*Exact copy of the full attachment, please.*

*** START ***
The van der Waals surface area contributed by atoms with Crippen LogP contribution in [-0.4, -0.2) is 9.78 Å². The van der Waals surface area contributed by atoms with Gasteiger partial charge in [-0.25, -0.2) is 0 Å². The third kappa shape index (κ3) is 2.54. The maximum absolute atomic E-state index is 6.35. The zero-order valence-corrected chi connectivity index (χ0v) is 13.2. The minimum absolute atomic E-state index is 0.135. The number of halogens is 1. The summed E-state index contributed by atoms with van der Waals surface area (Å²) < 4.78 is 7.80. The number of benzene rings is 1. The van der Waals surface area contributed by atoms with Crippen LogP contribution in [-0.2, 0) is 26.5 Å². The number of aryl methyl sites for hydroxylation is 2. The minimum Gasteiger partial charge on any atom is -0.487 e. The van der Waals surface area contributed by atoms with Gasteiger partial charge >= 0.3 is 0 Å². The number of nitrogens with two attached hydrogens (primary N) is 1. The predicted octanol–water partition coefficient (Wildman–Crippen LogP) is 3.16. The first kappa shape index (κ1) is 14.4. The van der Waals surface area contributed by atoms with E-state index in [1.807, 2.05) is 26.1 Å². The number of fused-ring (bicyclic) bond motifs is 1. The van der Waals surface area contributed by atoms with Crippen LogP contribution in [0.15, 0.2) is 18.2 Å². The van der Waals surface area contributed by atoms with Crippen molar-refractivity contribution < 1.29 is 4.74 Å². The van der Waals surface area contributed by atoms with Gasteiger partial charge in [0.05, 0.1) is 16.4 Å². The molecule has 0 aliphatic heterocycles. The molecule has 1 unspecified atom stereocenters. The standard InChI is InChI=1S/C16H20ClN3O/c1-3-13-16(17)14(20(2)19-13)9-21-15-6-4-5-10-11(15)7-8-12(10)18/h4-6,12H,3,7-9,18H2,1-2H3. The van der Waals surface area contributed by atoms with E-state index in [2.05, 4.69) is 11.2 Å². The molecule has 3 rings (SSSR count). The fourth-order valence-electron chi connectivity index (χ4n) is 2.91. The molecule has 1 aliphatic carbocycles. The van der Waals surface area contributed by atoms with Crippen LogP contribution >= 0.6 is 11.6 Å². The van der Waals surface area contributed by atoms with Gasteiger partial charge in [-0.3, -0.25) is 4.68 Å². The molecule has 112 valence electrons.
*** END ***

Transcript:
The van der Waals surface area contributed by atoms with Crippen LogP contribution in [-0.4, -0.2) is 9.78 Å². The van der Waals surface area contributed by atoms with Gasteiger partial charge in [-0.25, -0.2) is 0 Å². The third kappa shape index (κ3) is 2.54. The maximum absolute atomic E-state index is 6.35. The zero-order valence-corrected chi connectivity index (χ0v) is 13.2. The minimum absolute atomic E-state index is 0.135. The number of halogens is 1. The summed E-state index contributed by atoms with van der Waals surface area (Å²) < 4.78 is 7.80. The number of benzene rings is 1. The van der Waals surface area contributed by atoms with Crippen LogP contribution in [-0.2, 0) is 26.5 Å². The number of aryl methyl sites for hydroxylation is 2. The minimum Gasteiger partial charge on any atom is -0.487 e. The van der Waals surface area contributed by atoms with Gasteiger partial charge >= 0.3 is 0 Å². The number of nitrogens with two attached hydrogens (primary N) is 1. The predicted octanol–water partition coefficient (Wildman–Crippen LogP) is 3.16. The first kappa shape index (κ1) is 14.4. The van der Waals surface area contributed by atoms with E-state index in [1.807, 2.05) is 26.1 Å². The number of fused-ring (bicyclic) bond motifs is 1. The van der Waals surface area contributed by atoms with Crippen LogP contribution in [0.15, 0.2) is 18.2 Å². The van der Waals surface area contributed by atoms with Crippen molar-refractivity contribution < 1.29 is 4.74 Å². The van der Waals surface area contributed by atoms with Gasteiger partial charge in [0.05, 0.1) is 16.4 Å². The molecule has 0 aliphatic heterocycles. The molecule has 1 unspecified atom stereocenters. The standard InChI is InChI=1S/C16H20ClN3O/c1-3-13-16(17)14(20(2)19-13)9-21-15-6-4-5-10-11(15)7-8-12(10)18/h4-6,12H,3,7-9,18H2,1-2H3. The van der Waals surface area contributed by atoms with E-state index in [2.05, 4.69) is 11.2 Å². The molecule has 3 rings (SSSR count). The fourth-order valence-electron chi connectivity index (χ4n) is 2.91. The molecule has 1 aliphatic carbocycles. The van der Waals surface area contributed by atoms with Crippen LogP contribution >= 0.6 is 11.6 Å². The van der Waals surface area contributed by atoms with Gasteiger partial charge in [-0.3, -0.25) is 4.68 Å². The molecule has 112 valence electrons.